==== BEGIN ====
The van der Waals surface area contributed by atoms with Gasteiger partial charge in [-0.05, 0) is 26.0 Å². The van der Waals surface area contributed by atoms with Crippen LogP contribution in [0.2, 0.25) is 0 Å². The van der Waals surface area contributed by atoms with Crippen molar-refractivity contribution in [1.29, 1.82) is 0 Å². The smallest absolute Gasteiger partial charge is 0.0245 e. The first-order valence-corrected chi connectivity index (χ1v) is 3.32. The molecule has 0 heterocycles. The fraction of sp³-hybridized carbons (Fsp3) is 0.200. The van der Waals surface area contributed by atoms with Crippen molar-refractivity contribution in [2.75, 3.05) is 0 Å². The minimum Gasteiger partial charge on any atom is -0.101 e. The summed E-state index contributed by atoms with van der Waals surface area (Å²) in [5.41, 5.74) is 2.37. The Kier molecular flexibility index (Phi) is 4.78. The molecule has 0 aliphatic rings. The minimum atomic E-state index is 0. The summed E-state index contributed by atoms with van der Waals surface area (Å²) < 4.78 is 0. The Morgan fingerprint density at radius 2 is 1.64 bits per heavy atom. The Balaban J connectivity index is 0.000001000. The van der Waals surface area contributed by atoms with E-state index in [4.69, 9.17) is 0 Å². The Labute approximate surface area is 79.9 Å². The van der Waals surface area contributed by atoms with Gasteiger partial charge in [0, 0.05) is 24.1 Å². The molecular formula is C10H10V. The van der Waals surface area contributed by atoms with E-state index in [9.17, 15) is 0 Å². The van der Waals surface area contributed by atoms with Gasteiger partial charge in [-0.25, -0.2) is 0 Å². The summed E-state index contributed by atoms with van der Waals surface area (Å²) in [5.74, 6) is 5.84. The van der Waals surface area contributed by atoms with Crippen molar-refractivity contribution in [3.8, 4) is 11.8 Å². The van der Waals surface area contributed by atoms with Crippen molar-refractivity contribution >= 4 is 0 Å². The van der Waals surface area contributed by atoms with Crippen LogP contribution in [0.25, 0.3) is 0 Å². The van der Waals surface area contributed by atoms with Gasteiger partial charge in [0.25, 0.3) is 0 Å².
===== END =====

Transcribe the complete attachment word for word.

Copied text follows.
The van der Waals surface area contributed by atoms with Gasteiger partial charge in [-0.05, 0) is 26.0 Å². The van der Waals surface area contributed by atoms with Crippen LogP contribution in [0.2, 0.25) is 0 Å². The van der Waals surface area contributed by atoms with Crippen molar-refractivity contribution in [1.29, 1.82) is 0 Å². The smallest absolute Gasteiger partial charge is 0.0245 e. The first-order valence-corrected chi connectivity index (χ1v) is 3.32. The molecule has 0 heterocycles. The fraction of sp³-hybridized carbons (Fsp3) is 0.200. The van der Waals surface area contributed by atoms with Crippen molar-refractivity contribution in [2.75, 3.05) is 0 Å². The minimum Gasteiger partial charge on any atom is -0.101 e. The summed E-state index contributed by atoms with van der Waals surface area (Å²) in [5.41, 5.74) is 2.37. The Kier molecular flexibility index (Phi) is 4.78. The molecule has 0 aliphatic rings. The minimum atomic E-state index is 0. The summed E-state index contributed by atoms with van der Waals surface area (Å²) < 4.78 is 0. The Morgan fingerprint density at radius 2 is 1.64 bits per heavy atom. The Balaban J connectivity index is 0.000001000. The van der Waals surface area contributed by atoms with E-state index in [4.69, 9.17) is 0 Å². The Labute approximate surface area is 79.9 Å². The van der Waals surface area contributed by atoms with Gasteiger partial charge in [0, 0.05) is 24.1 Å². The molecular formula is C10H10V. The van der Waals surface area contributed by atoms with E-state index in [9.17, 15) is 0 Å². The van der Waals surface area contributed by atoms with Gasteiger partial charge in [-0.25, -0.2) is 0 Å². The summed E-state index contributed by atoms with van der Waals surface area (Å²) in [5.74, 6) is 5.84. The van der Waals surface area contributed by atoms with Crippen molar-refractivity contribution in [3.8, 4) is 11.8 Å². The van der Waals surface area contributed by atoms with Crippen molar-refractivity contribution >= 4 is 0 Å². The van der Waals surface area contributed by atoms with Crippen LogP contribution in [0.25, 0.3) is 0 Å². The van der Waals surface area contributed by atoms with Gasteiger partial charge in [0.25, 0.3) is 0 Å².